I’m not saying we’re on the verge of another extinction like the end Permian. However, with these big numbers being thrown around (for example 8K in Dave Frame’s post #14), it seems prudent to remember what may have happened 251 mya when over 90% of Earth’s species went extinct.

  24. 24
    John Finn says:

    [Response: All forcings are calculated by changing the boundary conditions (in this case the distribution of glacial ice, and looking to see what the change in net radiation is while keeping everything else constant. Water vapour is a feedback, not a forcing (though since people keep failing to understand the distinction I will do a post on this topic at some point). S-B works only in the absence of feedbacks. The quantification of the feedbacks is the whole point of the exercise. – gavin]

    Right. So can we take it from this that the climate forcing from feedbacks are far and away the most dominant factor – despite the fact that they haven’t been accurately “quantified”. We can wait for the post on Water Vapour and feedback effect for a response to this. Also could you include a comment on the NASA report (around March 2004) by Minschwaner?? which, from observations, suggested that “we may be over-estimating feedbacks”.

    But a question for now.

    The 0.5 deg C which is still “in the pipeline” , when is this going to become evident. Put it this way if atmospheric levels of CO2 were fixed at to-day’s level (380ppm) indefinitely when would we see global temperatures 0.5 deg C higher than to-day.

  25. 25
    John Finn says:

    Just to quickly interject a little help for Gavin: The Stephan-Boltzman argument applies to the “top of atmosphere” exchange of, and balance of radiation. But all the really meaty “good stuff” regarding feedbacks and climate change happens between the top of the atmosphere and the surface (where we are attemting to define sensitivies).


    This is fair enough. But surely S-B can be applied at the surface asw well. Around 240 W/m2 are emitted from the “top of the atmosphere” at around 255k (as S-B confirms) – but around 390 W/m2 at 288k are emitted from the surface. The difference is due, as you say to the “meaty bit in the middle”. A rough calculation here would suggest a sensitivity of about 0.22 deg C. BUT after a long drawn-out process we’ve established — not just that feedbacks are not included (as Gavin seems to think I’ve misunderstood) – but the actual magnitude of the feedbacks.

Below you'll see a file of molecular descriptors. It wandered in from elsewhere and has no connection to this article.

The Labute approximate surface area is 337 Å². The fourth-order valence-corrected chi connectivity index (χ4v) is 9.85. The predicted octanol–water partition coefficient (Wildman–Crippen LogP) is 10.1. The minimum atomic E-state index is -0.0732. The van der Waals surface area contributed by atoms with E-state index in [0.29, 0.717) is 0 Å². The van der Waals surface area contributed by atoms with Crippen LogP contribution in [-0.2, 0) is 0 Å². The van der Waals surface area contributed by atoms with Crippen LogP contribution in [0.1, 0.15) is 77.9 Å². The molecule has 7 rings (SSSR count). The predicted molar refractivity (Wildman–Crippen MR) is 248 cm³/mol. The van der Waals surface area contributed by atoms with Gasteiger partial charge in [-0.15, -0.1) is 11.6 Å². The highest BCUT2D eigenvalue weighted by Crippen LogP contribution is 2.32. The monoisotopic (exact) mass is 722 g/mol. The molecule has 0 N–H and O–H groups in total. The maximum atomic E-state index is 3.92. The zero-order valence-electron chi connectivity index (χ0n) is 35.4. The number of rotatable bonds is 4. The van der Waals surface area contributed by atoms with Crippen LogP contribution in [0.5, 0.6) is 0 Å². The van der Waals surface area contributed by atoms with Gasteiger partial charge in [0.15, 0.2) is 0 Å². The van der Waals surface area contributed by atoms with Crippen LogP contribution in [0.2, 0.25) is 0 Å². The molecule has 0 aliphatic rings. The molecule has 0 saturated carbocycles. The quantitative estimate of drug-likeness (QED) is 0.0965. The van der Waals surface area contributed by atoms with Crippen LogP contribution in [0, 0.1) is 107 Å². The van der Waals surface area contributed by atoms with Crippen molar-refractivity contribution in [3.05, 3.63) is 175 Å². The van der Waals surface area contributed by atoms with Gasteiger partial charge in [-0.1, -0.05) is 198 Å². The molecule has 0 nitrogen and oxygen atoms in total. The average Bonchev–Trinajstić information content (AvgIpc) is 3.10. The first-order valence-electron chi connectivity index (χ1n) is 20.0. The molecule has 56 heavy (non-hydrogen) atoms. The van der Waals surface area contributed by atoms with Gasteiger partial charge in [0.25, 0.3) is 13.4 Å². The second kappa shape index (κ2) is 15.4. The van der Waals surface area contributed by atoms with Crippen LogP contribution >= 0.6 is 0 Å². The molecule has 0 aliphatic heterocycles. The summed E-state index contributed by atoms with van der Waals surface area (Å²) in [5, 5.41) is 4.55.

These seem to be around 2-3 times the direct forcing from CO2 alone.
    It would help if someone could confirm this.

  26. 26
    Jeffrey Davis says:

    In reference to dave’s comment (23), Ward’s time frame for the Permian extinction is 10 million years. Human beings won’t be human beings in 10 million years regardless of CO2 levels.

  27. 27
    Lynn Vincentnathan says:

    Re #21, thanks for the clarification. I guess what I meant by “runaway global warming” was, could a high end warming scenario (using the biggest likely sensitivity and fastest growth in GHGs), eventually trigger “natural” positive feedback loops of GHG emissions (not referring to people using their ACs more due to the warming & thus emitting more GHGs causing more warming), even if people reduced their GHG emissions, say by 90%, in which the emissions from nature & the warming would continue to increase for at least some time period (I understand we are too far from the sun to have a permanent and extreme “Venus effect,” unless the sun becomes a lot hotter/brighter). And I’m not necessarily looking at only 2100, but simply “in the future,” by 2200 or 2300, or whatever.

    As mentioned in an earlier post, as a layperson, I am more interested in avoiding false negatives, so I don’t need 95, 90, or even 20% certainty to be thinking about this. For example, I might take an umbrella if only a 20% chance of rain has been predicted.

    And regarding an article I read in 2004 about 2 years of acceleration in atmospheric CO2 concentrations. What if this were to become a trend and continue, would this indicate the positive feedback loops are becoming more prominent, and the negative feedback loops less prominent?

    I know most of you on this site, both the questioners & experts, are way above my knowledge on the subject, but I do appreciate your efforts to explain this to layperson like myself. I do talk about the subject, and I would not want to be way off track.

  28. 28
    dave says:

    Re: dangerous interference

    As of today, the “Avoiding Dangerous Climate Change” is in session at the Hadley Centre. Here is the program for the conference. Many of the papers being presented there are available online.

  29. 29

    For John Finn: